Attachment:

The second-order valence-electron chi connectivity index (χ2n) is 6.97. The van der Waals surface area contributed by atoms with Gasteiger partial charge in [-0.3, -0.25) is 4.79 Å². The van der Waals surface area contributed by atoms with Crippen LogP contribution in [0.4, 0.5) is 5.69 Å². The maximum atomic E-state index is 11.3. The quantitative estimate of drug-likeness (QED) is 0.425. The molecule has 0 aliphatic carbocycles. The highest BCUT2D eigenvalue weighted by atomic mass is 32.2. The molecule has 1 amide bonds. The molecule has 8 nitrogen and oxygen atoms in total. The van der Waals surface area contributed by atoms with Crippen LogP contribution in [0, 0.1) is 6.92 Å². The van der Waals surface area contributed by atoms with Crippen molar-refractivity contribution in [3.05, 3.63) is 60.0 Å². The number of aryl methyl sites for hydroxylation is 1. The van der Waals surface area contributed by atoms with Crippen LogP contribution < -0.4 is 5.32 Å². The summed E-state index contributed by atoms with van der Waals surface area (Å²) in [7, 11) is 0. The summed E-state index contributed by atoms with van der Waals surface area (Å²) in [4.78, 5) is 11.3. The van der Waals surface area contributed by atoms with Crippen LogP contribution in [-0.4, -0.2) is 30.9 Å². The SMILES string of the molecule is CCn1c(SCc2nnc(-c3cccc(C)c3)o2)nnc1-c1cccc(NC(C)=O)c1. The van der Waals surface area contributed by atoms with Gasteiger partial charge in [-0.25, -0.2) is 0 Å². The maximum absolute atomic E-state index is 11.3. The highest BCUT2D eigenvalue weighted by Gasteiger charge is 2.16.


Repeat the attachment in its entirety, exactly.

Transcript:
The second-order valence-electron chi connectivity index (χ2n) is 6.97. The van der Waals surface area contributed by atoms with Gasteiger partial charge in [-0.3, -0.25) is 4.79 Å². The van der Waals surface area contributed by atoms with Crippen LogP contribution in [0.4, 0.5) is 5.69 Å². The maximum atomic E-state index is 11.3. The quantitative estimate of drug-likeness (QED) is 0.425. The molecule has 0 aliphatic carbocycles. The highest BCUT2D eigenvalue weighted by atomic mass is 32.2. The molecule has 1 amide bonds. The molecule has 8 nitrogen and oxygen atoms in total. The van der Waals surface area contributed by atoms with Crippen LogP contribution in [0, 0.1) is 6.92 Å². The van der Waals surface area contributed by atoms with Crippen molar-refractivity contribution in [3.05, 3.63) is 60.0 Å². The number of aryl methyl sites for hydroxylation is 1. The van der Waals surface area contributed by atoms with Crippen LogP contribution < -0.4 is 5.32 Å². The summed E-state index contributed by atoms with van der Waals surface area (Å²) in [7, 11) is 0. The summed E-state index contributed by atoms with van der Waals surface area (Å²) in [4.78, 5) is 11.3. The van der Waals surface area contributed by atoms with Crippen LogP contribution in [-0.4, -0.2) is 30.9 Å². The SMILES string of the molecule is CCn1c(SCc2nnc(-c3cccc(C)c3)o2)nnc1-c1cccc(NC(C)=O)c1. The van der Waals surface area contributed by atoms with Gasteiger partial charge in [-0.25, -0.2) is 0 Å². The maximum absolute atomic E-state index is 11.3. The highest BCUT2D eigenvalue weighted by Gasteiger charge is 2.16.